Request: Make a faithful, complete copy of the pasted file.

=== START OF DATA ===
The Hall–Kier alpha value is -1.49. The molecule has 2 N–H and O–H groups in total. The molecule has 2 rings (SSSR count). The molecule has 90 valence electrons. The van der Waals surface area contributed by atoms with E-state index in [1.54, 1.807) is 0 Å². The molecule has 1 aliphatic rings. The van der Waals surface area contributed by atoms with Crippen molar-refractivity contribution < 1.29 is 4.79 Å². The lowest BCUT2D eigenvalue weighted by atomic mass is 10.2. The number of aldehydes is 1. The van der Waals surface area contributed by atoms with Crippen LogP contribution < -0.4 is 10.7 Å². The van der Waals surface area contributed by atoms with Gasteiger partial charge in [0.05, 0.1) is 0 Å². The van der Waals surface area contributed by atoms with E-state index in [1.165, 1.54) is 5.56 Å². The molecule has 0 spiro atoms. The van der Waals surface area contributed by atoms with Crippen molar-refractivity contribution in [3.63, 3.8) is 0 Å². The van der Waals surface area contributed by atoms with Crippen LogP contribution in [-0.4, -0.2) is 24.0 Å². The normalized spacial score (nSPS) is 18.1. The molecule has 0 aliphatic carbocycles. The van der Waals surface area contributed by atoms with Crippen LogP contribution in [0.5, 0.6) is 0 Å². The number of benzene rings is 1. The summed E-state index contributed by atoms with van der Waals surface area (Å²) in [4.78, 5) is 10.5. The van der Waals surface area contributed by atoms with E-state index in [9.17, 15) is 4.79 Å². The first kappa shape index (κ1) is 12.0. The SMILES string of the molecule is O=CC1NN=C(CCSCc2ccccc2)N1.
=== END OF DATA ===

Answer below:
The Hall–Kier alpha value is -1.49. The molecule has 2 N–H and O–H groups in total. The molecule has 2 rings (SSSR count). The molecule has 90 valence electrons. The van der Waals surface area contributed by atoms with E-state index in [1.54, 1.807) is 0 Å². The molecule has 1 aliphatic rings. The van der Waals surface area contributed by atoms with Crippen molar-refractivity contribution < 1.29 is 4.79 Å². The lowest BCUT2D eigenvalue weighted by atomic mass is 10.2. The number of aldehydes is 1. The van der Waals surface area contributed by atoms with Crippen LogP contribution < -0.4 is 10.7 Å². The van der Waals surface area contributed by atoms with Gasteiger partial charge in [0.05, 0.1) is 0 Å². The van der Waals surface area contributed by atoms with E-state index in [1.165, 1.54) is 5.56 Å². The molecule has 0 spiro atoms. The van der Waals surface area contributed by atoms with Crippen molar-refractivity contribution in [3.63, 3.8) is 0 Å². The van der Waals surface area contributed by atoms with Crippen LogP contribution in [-0.4, -0.2) is 24.0 Å². The normalized spacial score (nSPS) is 18.1. The molecule has 0 aliphatic carbocycles. The van der Waals surface area contributed by atoms with Crippen LogP contribution in [0.5, 0.6) is 0 Å². The number of benzene rings is 1. The summed E-state index contributed by atoms with van der Waals surface area (Å²) in [4.78, 5) is 10.5. The van der Waals surface area contributed by atoms with E-state index in [9.17, 15) is 4.79 Å². The first kappa shape index (κ1) is 12.0. The SMILES string of the molecule is O=CC1NN=C(CCSCc2ccccc2)N1.